What are her hobbies?
As she is getting old, she is more of a Bible person. Most times, you see her reading Christian books and the Bible. My mum is not the social type. She is not into watching movies and things like that.
What would you consider as the greatest advice she gave to you?
There was an advice she gave me a long time ago and it has helped me even in marriage. Growing up, there were many ladies living with us. One day, I came back from school and I met her discussing with them. Indeed, it was in her character in those days to bring the ladies together to advise them and pray with them. So, that day, I came into the room and met her talking to them about their future. As I was about going out after greeting them, she asked me to sit down. I was in primary school then. She told us that marriage can be wonderful but it can also be bad depending on the choices you make. She said that you don’t go into any relationship thinking solely of what you can get out of it, that you should also think about what contributions to make to make the relationship successful. That really changed everything about my life. So, whenever I come in contact with people, I am not out for what I can get but in what area can I do something little to be a blessing to the relationship. That was a major advice she gave me and it has helped me even in my marriage.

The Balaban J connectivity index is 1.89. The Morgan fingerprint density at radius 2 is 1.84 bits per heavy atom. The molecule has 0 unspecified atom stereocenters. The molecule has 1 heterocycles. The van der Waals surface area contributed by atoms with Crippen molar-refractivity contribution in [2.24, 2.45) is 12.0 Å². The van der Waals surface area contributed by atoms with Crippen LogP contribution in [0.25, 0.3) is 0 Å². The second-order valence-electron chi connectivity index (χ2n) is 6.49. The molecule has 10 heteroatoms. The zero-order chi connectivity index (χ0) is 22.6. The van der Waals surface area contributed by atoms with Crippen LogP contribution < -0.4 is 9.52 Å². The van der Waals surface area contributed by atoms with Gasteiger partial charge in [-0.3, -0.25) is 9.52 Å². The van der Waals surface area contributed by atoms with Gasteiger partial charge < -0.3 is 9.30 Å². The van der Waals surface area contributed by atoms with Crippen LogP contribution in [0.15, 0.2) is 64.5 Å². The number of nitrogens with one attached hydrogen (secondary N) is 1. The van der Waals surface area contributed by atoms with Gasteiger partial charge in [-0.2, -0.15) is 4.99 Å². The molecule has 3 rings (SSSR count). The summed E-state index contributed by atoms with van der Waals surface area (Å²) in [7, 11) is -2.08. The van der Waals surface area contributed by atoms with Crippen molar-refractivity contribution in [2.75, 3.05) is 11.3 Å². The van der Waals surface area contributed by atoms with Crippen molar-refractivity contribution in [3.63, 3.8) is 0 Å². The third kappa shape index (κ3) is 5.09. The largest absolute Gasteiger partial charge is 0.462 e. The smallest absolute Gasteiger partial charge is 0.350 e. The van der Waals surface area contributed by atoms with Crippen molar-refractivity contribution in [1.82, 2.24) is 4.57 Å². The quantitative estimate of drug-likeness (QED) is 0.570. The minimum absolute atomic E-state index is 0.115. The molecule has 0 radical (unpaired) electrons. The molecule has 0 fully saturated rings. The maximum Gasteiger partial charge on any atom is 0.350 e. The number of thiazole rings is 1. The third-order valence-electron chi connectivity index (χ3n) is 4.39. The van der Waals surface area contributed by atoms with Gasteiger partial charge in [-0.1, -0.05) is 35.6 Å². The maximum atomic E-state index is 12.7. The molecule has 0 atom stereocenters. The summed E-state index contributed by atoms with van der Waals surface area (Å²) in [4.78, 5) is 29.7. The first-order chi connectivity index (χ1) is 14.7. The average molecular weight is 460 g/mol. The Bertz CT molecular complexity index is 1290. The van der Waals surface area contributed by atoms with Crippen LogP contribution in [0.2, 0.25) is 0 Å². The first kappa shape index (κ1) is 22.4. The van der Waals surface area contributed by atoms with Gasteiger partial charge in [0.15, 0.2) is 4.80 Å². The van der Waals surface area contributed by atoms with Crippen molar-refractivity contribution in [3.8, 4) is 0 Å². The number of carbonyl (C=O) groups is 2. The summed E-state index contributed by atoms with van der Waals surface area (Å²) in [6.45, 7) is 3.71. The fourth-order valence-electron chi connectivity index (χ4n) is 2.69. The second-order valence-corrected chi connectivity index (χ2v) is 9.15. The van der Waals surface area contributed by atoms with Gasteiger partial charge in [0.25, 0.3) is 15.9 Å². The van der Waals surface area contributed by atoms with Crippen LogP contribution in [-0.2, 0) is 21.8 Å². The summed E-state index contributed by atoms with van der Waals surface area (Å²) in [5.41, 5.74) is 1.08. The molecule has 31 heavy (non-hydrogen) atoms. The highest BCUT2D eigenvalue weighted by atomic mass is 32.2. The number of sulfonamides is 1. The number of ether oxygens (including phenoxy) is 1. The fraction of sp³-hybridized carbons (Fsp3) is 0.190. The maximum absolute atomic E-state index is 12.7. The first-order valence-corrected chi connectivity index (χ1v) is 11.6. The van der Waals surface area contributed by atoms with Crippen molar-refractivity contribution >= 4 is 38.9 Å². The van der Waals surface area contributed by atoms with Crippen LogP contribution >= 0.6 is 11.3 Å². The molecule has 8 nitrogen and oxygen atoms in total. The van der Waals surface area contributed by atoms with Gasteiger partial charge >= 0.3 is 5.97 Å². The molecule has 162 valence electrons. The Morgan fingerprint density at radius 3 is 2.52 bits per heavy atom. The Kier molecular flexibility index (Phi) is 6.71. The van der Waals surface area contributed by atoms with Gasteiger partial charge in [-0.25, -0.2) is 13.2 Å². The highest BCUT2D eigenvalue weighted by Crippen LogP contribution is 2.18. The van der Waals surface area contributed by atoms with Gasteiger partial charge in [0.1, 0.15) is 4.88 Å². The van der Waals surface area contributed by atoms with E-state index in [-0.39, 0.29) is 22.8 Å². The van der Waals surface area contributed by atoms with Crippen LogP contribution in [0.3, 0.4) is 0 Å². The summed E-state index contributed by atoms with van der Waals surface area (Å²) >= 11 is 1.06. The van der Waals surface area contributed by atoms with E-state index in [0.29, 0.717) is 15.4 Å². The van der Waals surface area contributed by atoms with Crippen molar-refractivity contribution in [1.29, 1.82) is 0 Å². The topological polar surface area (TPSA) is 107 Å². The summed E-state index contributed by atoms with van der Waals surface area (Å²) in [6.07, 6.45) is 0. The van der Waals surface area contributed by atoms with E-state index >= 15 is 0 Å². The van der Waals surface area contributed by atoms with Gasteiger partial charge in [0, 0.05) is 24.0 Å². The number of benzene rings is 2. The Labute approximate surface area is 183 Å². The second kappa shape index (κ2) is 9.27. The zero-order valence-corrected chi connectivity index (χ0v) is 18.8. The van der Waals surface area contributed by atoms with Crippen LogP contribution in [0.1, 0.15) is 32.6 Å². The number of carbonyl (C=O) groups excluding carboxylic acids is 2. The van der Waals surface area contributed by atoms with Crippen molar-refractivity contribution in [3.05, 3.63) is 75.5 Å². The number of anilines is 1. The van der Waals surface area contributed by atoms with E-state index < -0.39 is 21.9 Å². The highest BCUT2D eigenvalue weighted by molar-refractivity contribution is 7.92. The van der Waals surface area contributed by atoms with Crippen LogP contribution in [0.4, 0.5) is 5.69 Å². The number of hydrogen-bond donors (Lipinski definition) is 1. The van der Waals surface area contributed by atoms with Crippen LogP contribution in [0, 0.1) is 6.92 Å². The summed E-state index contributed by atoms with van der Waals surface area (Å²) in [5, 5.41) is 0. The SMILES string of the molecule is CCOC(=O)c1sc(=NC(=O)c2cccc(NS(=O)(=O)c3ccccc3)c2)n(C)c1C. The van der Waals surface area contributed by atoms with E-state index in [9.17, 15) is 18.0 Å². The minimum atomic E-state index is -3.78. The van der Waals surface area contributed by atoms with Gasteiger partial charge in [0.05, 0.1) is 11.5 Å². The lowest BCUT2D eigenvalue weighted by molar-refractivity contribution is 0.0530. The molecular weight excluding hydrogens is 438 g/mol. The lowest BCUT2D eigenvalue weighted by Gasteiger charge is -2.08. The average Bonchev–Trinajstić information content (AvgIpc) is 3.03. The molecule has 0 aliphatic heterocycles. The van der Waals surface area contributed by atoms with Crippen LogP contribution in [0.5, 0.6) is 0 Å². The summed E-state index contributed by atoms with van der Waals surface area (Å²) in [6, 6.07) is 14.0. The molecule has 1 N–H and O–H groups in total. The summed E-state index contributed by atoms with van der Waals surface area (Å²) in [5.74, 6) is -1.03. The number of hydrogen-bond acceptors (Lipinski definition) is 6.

What would you consider the greatest sacrifice she made for you?
She did so many menial things to keep the home going. There was a time she sold ice cream. There was a time she planted egusi and taught us how to break or peel it after school. She was always praying for us no matter the challenges. So, whatever I am today, I’m so indebted to her. After God, she is the next in my life.
What makes your mum happy?
What makes her happy is seeing us happy. She is happy to know that we doing well and in robust health. No mother is happy when her children are not doing well in any area of endeavour.
As a mother, what advice would you give to others?
Motherhood is a rare privilege. It is also an assignment. You can be a wife and you are not a mother. You can be a woman and you are not a mother. You can even have children and God will not see you as a mother. Being a mother is a big task. It is an assignment because the children that God has given you are supposed to come out as shining light. They are supposed to be a blessing to the society. They are supposed to make God and the family they represent proud. And when God is in the picture, being a mother and going through life and doing what you are expected to do as a mother becomes easy. You begin to operate on the wings of grace.
Second, you must make sure your children know the place of your husband in the home. I think this has been misplaced in so many homes. Even if you are the one bringing the money or you are favoured above your husband, the place of the man should not be questioned. If your children do not have value for their father, it is your responsibility to do the needful. You also need wisdom to be a good mother. Having children is not where it ends. You need prayers so that when certain issues arise you can handle them with wisdom or when your children ask certain questions you provide the appropriate answers. We all know that children are close to their mother, so they need to be guided accordingly.
In a nutshell, I think motherhood has to do with living an exemplary life. No matter what you say, if you are not a woman living by example, you may not succeed much. What the children see you do is what they will replicate.